“We have a dynamic in American politics where if you’re Russia, China or Iran, you don’t have to inject divisive topics, because they’re already here,” said Jim Ludes, a former national defense analyst who now leads the Pell Center for International Relations at Salve Regina University.
“The call is coming from inside the house,” he said, using a popular horror film metaphor.
That dynamic can also be seen in Taiwan. Although Ko, the presidential candidate, said publicly he didn’t believe there was election fraud, legislators from the TPP held a conference Wednesday in which they shared videos of miscounting that had spread online, which had already been debunked, to call for greater adherence to voting regulations.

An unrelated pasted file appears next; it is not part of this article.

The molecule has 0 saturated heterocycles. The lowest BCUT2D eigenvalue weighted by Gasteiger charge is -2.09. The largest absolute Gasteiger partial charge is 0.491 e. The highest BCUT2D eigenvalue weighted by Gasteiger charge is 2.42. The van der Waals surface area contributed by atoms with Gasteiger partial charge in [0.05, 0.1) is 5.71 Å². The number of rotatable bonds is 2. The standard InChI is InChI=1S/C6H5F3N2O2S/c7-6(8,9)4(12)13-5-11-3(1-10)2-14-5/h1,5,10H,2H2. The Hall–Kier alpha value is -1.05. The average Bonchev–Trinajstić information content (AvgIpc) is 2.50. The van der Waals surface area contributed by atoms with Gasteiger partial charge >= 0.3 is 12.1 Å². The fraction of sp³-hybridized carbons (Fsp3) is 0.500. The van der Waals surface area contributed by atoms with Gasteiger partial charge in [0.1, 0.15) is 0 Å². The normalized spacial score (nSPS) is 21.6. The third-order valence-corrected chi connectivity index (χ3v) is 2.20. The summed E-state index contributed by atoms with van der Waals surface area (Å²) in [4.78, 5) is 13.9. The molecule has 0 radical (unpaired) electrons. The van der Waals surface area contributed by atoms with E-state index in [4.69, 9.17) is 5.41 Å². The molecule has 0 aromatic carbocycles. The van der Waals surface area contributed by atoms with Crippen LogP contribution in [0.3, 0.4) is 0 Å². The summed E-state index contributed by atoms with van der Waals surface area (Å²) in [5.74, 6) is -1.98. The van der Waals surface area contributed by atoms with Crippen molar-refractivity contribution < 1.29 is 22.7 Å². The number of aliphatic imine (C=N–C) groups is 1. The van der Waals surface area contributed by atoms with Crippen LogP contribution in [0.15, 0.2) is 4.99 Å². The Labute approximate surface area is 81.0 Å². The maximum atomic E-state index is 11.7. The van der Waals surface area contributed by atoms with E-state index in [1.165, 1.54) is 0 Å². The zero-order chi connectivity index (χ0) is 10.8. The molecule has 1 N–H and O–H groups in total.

Though the election passed without a major crisis, the challenge continues to evolve. Chinese efforts at disinformation have become increasingly localized and sophisticated, according to DoubleThink Lab’s post-election analysis.
In one example, a Chinese-run Facebook page called C GaChuDao made a video describing an affair that it said a DPP legislator had with a woman from China. Unlike in years past, where Chinese disinformation was easily recognized and mocked for its use of simplified characters and vocabulary from China, this video featured a man speaking with a Taiwanese accent and in a way that appeared completely local.
“In picking topics, they’d pick something that exists in your society, and then it’s relatively more convincing,” said Wu.
Wu reported from Bangkok. Associated Press writer Didi Tang contributed to this report.